Pleasure (2022)
Pleasure (2022)

Genre: Drama Running Time: 1 hr. 49 min.

Release Date: May 13th, 2022 MPAA Rating: Not Rated

Director: Ninja Thyberg Actors: Sofia Kappel, Revika Reustle, Evelyn Claire, Chris Cock, Dana DeArmond, Kendra Spade

 


 

“I

feel so stupid.” 22-year-old Linnea, using the name Bella Cherry (Sofia Kappel), from Sweden, arrives in Los Angeles to shoot pornography. At the first set, she’s required to hold up her identification and the day’s newspaper, while also verbally acknowledging and signing plenty of consent notifications and warnings about what she’s about to engage in. After that, she’s introduced to her male partner for the scene, along with the cameraman and another assistant, but she’s quickly overwhelmed. Stage fright happens to most aspiring porn stars, insists the crew, attempting to console her; but it’s not exactly a bad thing. “We need that innocence, that shyness, that nervousness.”

After her first full scene, Bella is far less intimidated and apprehensive, though sustained misgivings are assured. Her living situation, at a model house full of other adult film star wannabes, isn’t ideal, but she’s not there to make friends. Yet her routines are considerably more manageable when she opens up and socializes with her roommates – even if they represent some of the competition, and certainly don’t always have her best interests in mind. As Bella explores the L.A. porn scene, hoping to work her way up the ladder by seeking out better agents, more accommodating directors, and higher pay, she’s forced to analyze what exactly she’s willing to do to become the next major star in adult entertainment.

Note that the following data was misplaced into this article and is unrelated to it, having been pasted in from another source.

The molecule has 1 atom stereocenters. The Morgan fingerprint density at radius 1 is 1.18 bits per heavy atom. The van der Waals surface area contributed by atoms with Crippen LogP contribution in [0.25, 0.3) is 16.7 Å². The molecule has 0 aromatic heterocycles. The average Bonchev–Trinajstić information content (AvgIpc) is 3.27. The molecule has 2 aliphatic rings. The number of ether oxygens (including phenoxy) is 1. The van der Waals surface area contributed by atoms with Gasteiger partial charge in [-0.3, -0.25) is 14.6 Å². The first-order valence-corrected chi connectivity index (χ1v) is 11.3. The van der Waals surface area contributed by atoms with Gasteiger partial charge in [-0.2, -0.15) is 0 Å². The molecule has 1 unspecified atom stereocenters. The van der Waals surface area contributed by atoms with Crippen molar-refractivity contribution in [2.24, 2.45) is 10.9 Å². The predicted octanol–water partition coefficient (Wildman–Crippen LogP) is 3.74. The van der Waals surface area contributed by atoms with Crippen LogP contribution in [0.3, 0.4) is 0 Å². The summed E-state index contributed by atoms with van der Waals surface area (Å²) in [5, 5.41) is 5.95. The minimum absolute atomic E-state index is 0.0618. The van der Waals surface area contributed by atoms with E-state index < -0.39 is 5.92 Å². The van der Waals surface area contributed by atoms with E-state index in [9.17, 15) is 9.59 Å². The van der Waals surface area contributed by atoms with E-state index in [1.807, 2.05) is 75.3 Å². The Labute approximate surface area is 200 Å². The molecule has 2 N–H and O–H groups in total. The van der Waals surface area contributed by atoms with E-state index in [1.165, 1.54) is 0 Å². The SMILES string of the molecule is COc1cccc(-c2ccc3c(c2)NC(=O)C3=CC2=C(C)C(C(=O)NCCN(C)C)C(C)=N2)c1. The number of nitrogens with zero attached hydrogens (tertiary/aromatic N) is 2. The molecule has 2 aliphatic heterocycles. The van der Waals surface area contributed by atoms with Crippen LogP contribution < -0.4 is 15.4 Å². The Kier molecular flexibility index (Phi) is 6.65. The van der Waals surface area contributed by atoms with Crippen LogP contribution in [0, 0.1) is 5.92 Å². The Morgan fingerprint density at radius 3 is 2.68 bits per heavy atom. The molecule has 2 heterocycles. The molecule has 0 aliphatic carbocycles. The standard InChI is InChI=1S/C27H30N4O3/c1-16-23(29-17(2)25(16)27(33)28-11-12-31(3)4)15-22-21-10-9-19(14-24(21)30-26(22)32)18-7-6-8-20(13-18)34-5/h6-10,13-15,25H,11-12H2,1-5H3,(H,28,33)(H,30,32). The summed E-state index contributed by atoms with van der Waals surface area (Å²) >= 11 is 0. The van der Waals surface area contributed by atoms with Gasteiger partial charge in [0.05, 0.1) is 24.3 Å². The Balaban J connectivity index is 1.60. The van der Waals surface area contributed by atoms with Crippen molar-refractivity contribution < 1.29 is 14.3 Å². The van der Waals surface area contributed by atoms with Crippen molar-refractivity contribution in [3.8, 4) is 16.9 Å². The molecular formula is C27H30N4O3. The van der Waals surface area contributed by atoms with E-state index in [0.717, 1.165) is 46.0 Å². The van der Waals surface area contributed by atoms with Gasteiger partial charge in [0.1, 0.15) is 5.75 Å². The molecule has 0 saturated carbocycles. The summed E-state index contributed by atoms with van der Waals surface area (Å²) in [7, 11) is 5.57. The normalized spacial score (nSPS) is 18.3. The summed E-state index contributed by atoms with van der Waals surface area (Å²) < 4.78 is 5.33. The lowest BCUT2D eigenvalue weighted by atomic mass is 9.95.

“Be sexy!” Akin to “Zoya” and “Red Rocket,” steadily hoping to generate a mainstream appeal for films about divisive, taboo subjects – though absolutely without the abundant comic relief – “Pleasure” navigates a rarely witnessed profession with a big-screen treatment, exposing the highs and lows and everything in between. It’s often graphic (the opening shots involve close-ups of sensitive bits), disturbing, and candid; intermittently, like a found-footage film, it appears to chronicle real people in real situations (and, indeed, several cast members play themselves), even though there’s a trace of a story. In its documentary-like way, it pulls back the curtain from what many will believe is a well-known industry, but the behind-the-scenes components are nevertheless disquieting and shocking. When Bella opts to do rougher shoots involving bondage and simulated abuse and rape (a subgenre whose allure says something about a faction of society), the lines of acting and performance become quite blurred.

“Not everything is all sunshine and sparkles,” says roommate Katie (Revika Reustle), somewhat summing up the message of the picture. It’s not specifically judgmental, but it unequivocally displays the ugliness of making pornography, perhaps along the lines of “Showgirls” (with a hint of “The Neon Demon”), but sans the lengthier character studies (or attempts, at least) and professional actors, and only briefly touching upon the business side (such as social media exposure and elements of individual popularity, as well as the marketability of fetishes and general power imbalances). It’s also surprisingly slow; a few moments of drama arise, but there’s an excess of montages and repetitive reenactments of sex acts. By the end, this odyssey is clearly meant to demonstrate Bella’s startling, rocky integration into the industry, as well as her evolving role from pseudo-victim to manipulator, all in bold, sobering, momentarily eye-opening methods – but the entertainment value is incredibly limited.

– Mike Massie

  • 4/10